By now, everyone following the sector knows how corporate echo chambers led to massive losses in the licit weed industry, but a lesser-told story is how smaller firms like GTEC Holdings Ltd. (TSX-V: GTEC) (OTC: GGTTF) (FRA: 1BUP) have kept an ear to the ground.
GTEC has had a string of firsts in the Canadian cannabis market: first to package in glass jars, first to list terpene content on product labels, first to launch the now meme-status cultivar Black Cherry Punch and, most recently, first to launch a legal blunt.
Its brands, BLK MKT and Tenzo, have scored high marks from consumers for delivering on quality when it comes to the weed inside.
Last week, the British Columbia-based producer’s stock got its biggest bump in over a year after the company launched an e-commerce site for registered patients. However, renewed industry optimism has been boosting weed stocks across the board.
‘I want that feedback’
But who’s been driving the decisions at GTEC? Investors? Shareholders?
Consumers and budtenders, CEO Norton Singhavon tells Mugglehead in a phone interview.
Singhavon says he gets a little irritated sometimes when his shareholders tell him to do more stock promotion.
“I’m not gonna put money into stock promotion,” he says. “I’d rather use that money for brand promotion.”
On Twitter, Singhavon openly asks for feedback.
“If my product is not up to par, and I can do better, I want to know. I want that feedback. So listening to consumers, I think is first and foremost, but number two is listening to budtenders,” he explains.
“They’re equally as important because of the consumer interaction,” he continues. “I could talk to a budtender and he or she may have spoken to 40 or 50 people that day.”
While other licensed producers push industrial-scale production, and strive to be “in every single country known to fucking mankind,” GTEC’s business model is to keep things small, simple and nimble — putting out the best product they can on a commercial scale, while listening to what consumers want.
“We basically went out with our brands throwing stuff at a dartboard, and we didn’t know if it would stick,” Singhavon says. “We didn’t know if BLK MKT would stick. We didn’t know if Tenzo would stick.”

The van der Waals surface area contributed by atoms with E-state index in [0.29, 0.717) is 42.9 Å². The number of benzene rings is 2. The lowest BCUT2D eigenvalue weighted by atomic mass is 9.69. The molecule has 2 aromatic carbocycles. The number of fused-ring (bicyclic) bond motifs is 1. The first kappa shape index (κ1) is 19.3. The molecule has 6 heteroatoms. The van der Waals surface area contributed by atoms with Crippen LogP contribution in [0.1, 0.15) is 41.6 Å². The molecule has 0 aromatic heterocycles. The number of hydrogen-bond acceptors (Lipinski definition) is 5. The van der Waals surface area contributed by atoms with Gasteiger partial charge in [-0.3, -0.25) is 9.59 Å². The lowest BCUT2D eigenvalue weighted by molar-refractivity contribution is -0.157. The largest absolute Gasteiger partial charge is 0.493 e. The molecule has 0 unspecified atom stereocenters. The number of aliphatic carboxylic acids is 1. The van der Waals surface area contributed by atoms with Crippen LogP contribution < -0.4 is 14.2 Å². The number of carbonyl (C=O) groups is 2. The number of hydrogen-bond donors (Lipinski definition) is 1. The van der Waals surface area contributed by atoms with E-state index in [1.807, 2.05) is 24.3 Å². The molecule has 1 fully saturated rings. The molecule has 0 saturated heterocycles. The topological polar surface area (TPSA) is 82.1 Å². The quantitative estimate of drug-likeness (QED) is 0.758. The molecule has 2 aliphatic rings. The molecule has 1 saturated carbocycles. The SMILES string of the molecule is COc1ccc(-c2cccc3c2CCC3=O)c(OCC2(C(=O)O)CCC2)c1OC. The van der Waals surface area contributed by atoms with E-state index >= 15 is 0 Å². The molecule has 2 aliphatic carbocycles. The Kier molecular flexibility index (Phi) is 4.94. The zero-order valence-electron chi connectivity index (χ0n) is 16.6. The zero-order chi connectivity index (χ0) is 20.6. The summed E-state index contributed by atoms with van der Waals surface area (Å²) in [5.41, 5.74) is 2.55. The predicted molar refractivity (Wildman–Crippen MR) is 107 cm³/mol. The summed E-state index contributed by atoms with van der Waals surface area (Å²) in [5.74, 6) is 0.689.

Again, with the launch of GreenTec — GTEC’s patient portal — the company listened to ongoing calls from medical users for more access to quality product, but is starting small and seeing how things go.
While other firms have formed entire subsidiaries to serve patients, Singhavon says GTEC’s done the operational bare minimum.
“What I mean by bare minimum was that a lot of people threw tons of money at it,” he says. “They’re greasing doctors and clinics, and giving kickbacks — all sorts of shady stuff that you can’t do.”
“We didn’t do any of that. We just built a very basic website that cost us [around] $15K. We hired Melissa [Scheuerman] to run it — she has her salary. And that’s that. If it turns into a wildly successful business, we’ll scale up the team, probably make a more robust website, but for now it’s a low-risk investment,” he adds.
If the portal does $10,000–15,000 per month in sales, it will break even, according to Singhavon. And while the process of registering patients takes time, selling direct-to-consumer has the added benefit of cutting out the middle man. Because it doesn’t have to go through provincial distribution channels like recreational product, GTEC’s margins improve and patients see the associated cost reduction.
But just because Singhavon and his team keep close watch on the collective cannabis consciousness on sites like Reddit, doesn’t mean they hop on every trend. Despite significant excitement among producers across Canada, GTEC has no immediate plans to host farmgate sales.
In contrast to launching a website, selling weed on-site requires significant resources, and it can also put you in competition with retailers.
Looking into the idea, Singhavon said he was given some unexpected feedback from people working in weed retail: If you’re within five or 10 kilometers, “‘I’m not going to carry your brand, Nort. I love you and I want to support your brands. But if you’re my competitor, man, don’t be expecting product on my shelves.’ And I’m like, holy shit, I never even thought about that.”
At the moment, it’s impossible to separate GTEC’s increased valuation from the din of the pot stock fervor, but at least the company appears to have the mindset and fundamentals for the long game.
Shares in GTEC were up 23 per cent on Wednesday to $0.37 on the TSX Venture Exchange.
Top image via Spiritleaf